The idea for this adventure came while doing the second ascent of Castle Dome with Courtney Purcell and Aron Ralston in 2015. We were near the top of Castle Dome, looking over at Lady Mountain and Cliff Dwelling Mountain when I suggested it. Looking at the face one needs to climb to get out of the canyons, they said, “It can’t be done.” That inspired me.
From August 14-16, I did a solo (with rope) traverse of the formations that surround the Emerald Pools. I started down Behunin Canyon, exiting the canyon to climb our Castle Dome route from 2015. I rappelled the north corner of Castle Dome and did what I believe is the first descent of Castle Dome Canyon between Castle Dome and Castle Dome Ridge. At the bottom of Castle Dome Canyon I made two blind rappels into the Gunsight Start for Heaps Canyon, something that scared me since I didn’t know how much water was in the canyon. I did not carry a drill and had only one rope. From Cross Roads in Heaps Canyon I climbed the north face of Cliff Dwelling Mountain for its second known ascent. The first ascent was done on the southeast side when Ron Raimonde and I did a traverse of the Court of the Patriarchs in 1999. From the summit I rappelled into the notch between it and the west face of Lady of the Cliff, down the route Buzz Burrell and Jared Campbell tried on their attempt to repeat the traverse of the Court of the Patriarchs. From the saddle I climbed up to the summit of Lady of the Mountain, then up Lady Mountain. The descent from Lady Mountain is Old Lady Mountain Trail, an unmaintained, 5.5 in disrepair. A true believer in leaving adventure and nothing else, I didn’t drill or leave webbing. I rated the outing HA (High Adventure). If I had not been able to climb the face on Cliff Dwelling Mountain, I’m not sure how I would have exited Heaps or Isaac canyons. I chose August, hoping levels of water in the canyons would be reasonable. I didn’t carry bivy gear for the two nights.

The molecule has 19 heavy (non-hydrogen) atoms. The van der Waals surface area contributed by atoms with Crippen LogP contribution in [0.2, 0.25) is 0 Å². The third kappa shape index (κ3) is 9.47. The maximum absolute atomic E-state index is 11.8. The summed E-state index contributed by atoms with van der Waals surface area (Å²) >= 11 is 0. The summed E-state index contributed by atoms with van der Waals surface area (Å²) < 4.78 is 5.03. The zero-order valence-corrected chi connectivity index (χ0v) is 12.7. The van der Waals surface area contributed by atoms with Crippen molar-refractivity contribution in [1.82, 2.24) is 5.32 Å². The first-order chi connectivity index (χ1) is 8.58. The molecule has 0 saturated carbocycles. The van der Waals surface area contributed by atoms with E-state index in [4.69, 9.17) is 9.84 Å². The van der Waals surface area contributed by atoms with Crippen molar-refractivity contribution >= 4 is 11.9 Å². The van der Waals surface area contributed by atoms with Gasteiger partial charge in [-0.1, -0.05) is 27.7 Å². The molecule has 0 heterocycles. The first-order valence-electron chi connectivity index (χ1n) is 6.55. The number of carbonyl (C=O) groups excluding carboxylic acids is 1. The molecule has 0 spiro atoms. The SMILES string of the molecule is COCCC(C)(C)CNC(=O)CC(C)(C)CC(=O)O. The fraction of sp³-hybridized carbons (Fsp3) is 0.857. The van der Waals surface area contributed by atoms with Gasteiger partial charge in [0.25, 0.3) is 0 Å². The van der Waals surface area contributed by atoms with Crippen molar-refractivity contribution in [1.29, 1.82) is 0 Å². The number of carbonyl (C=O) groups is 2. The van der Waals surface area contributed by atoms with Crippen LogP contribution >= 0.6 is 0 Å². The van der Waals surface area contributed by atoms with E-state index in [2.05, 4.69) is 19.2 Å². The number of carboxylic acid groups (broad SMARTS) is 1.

Upon hearing of my traverse of the formations surrounding the Emerald Pools, Courtney Purcell, author of Zion National Park: Summit Routes, asked why I had not included Cathedral Mountain and Mt. Majestic. From September 15–18, I returned to include these peaks, including a new route on the southeast face of Cathedral Mountain. Beginning at the Grotto, I hiked the West Rim Trail, leaving it at Walter’s Wiggles. I descended into Refrigerator Canyon, climbed up the ridge on the other side and scrambled south up to Cathedral Mountain. My route, Iron Curtain (5.10 A3+) has two sections: The first climbs three long pitches of mixed free and aid, the most difficult being the third pitch (A3+), which required frequently free-climbing out of the top of my aiders to link sections where cracks disappear or the rock becomes too soft and rotten to aid. From there I climbed two pitches up and across to the headwall. The final headwall is two pitches of thin, white face (5.10). I took a long fall here, exposed on the hot white face at the end of day three, in 85˚ F weather. I bivied on the summit of Cathedral Mountain. On day four I traversed Mt. Majestic and down-climbed into Behunin Canyon where I found water. Thinking it would only take me a day to climb the route, I had carried only two days worth of water. As a result of not having enough water I got a fungal infection on the roof of my mouth that required treatment. Every moment the last two days I wondered how it would end—would I reach the slowly approaching summit? Or would I suddenly have heat stroke and need to be rescued? Reversing course would have taken a full day, a lot of energy and would have been as risky as continuing. I simply didn’t think it would take that long.
Instead of repeating the aid route on Cathedral Mountain, future parties wishing to do the entire traverse of the Emerald Pools may wish to start by descending Behunin Canyon to Behunin Ridge. From there they can leave gear, scramble up Behunin ridge, climb the summits of Mt. Majestic and Cathedral Mountain and then return to do the rest of the traverse from Behunin Canyon.
– Dan Stih